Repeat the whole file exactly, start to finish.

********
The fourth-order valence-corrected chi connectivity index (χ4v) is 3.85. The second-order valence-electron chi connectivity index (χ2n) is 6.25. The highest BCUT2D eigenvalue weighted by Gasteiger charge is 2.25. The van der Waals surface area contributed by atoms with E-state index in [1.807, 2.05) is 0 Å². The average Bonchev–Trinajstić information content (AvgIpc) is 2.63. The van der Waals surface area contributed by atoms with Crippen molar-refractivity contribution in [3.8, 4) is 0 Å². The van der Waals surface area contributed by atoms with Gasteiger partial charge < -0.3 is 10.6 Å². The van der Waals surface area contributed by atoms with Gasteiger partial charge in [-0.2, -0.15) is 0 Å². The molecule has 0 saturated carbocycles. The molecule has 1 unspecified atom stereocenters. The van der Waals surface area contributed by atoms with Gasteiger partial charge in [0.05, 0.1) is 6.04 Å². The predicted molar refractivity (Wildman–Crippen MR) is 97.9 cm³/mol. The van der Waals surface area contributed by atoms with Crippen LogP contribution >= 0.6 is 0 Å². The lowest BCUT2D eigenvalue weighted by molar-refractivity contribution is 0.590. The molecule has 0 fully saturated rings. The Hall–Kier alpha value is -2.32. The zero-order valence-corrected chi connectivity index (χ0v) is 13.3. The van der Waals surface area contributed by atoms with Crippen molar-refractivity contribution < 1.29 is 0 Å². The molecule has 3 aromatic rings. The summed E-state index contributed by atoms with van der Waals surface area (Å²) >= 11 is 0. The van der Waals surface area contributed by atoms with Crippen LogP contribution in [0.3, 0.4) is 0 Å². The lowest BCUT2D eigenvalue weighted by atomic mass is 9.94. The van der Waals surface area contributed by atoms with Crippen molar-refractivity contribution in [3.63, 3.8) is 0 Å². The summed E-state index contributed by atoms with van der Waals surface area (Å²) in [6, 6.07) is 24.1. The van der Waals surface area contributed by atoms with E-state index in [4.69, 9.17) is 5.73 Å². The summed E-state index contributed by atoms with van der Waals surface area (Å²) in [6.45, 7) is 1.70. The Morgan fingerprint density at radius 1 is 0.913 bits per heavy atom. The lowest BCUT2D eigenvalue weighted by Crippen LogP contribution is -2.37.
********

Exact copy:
The fourth-order valence-corrected chi connectivity index (χ4v) is 3.85. The second-order valence-electron chi connectivity index (χ2n) is 6.25. The highest BCUT2D eigenvalue weighted by Gasteiger charge is 2.25. The van der Waals surface area contributed by atoms with E-state index in [1.807, 2.05) is 0 Å². The average Bonchev–Trinajstić information content (AvgIpc) is 2.63. The van der Waals surface area contributed by atoms with Crippen molar-refractivity contribution in [3.8, 4) is 0 Å². The van der Waals surface area contributed by atoms with Gasteiger partial charge < -0.3 is 10.6 Å². The van der Waals surface area contributed by atoms with Gasteiger partial charge in [-0.2, -0.15) is 0 Å². The molecule has 0 saturated carbocycles. The molecule has 1 unspecified atom stereocenters. The van der Waals surface area contributed by atoms with Gasteiger partial charge in [0.05, 0.1) is 6.04 Å². The predicted molar refractivity (Wildman–Crippen MR) is 97.9 cm³/mol. The van der Waals surface area contributed by atoms with Crippen LogP contribution >= 0.6 is 0 Å². The lowest BCUT2D eigenvalue weighted by molar-refractivity contribution is 0.590. The molecule has 0 fully saturated rings. The Hall–Kier alpha value is -2.32. The zero-order valence-corrected chi connectivity index (χ0v) is 13.3. The van der Waals surface area contributed by atoms with Crippen molar-refractivity contribution < 1.29 is 0 Å². The molecule has 3 aromatic rings. The summed E-state index contributed by atoms with van der Waals surface area (Å²) >= 11 is 0. The van der Waals surface area contributed by atoms with Crippen LogP contribution in [0.3, 0.4) is 0 Å². The lowest BCUT2D eigenvalue weighted by atomic mass is 9.94. The van der Waals surface area contributed by atoms with Crippen molar-refractivity contribution in [3.63, 3.8) is 0 Å². The summed E-state index contributed by atoms with van der Waals surface area (Å²) in [6, 6.07) is 24.1. The van der Waals surface area contributed by atoms with E-state index in [4.69, 9.17) is 5.73 Å². The summed E-state index contributed by atoms with van der Waals surface area (Å²) in [6.45, 7) is 1.70. The Morgan fingerprint density at radius 1 is 0.913 bits per heavy atom. The lowest BCUT2D eigenvalue weighted by Crippen LogP contribution is -2.37.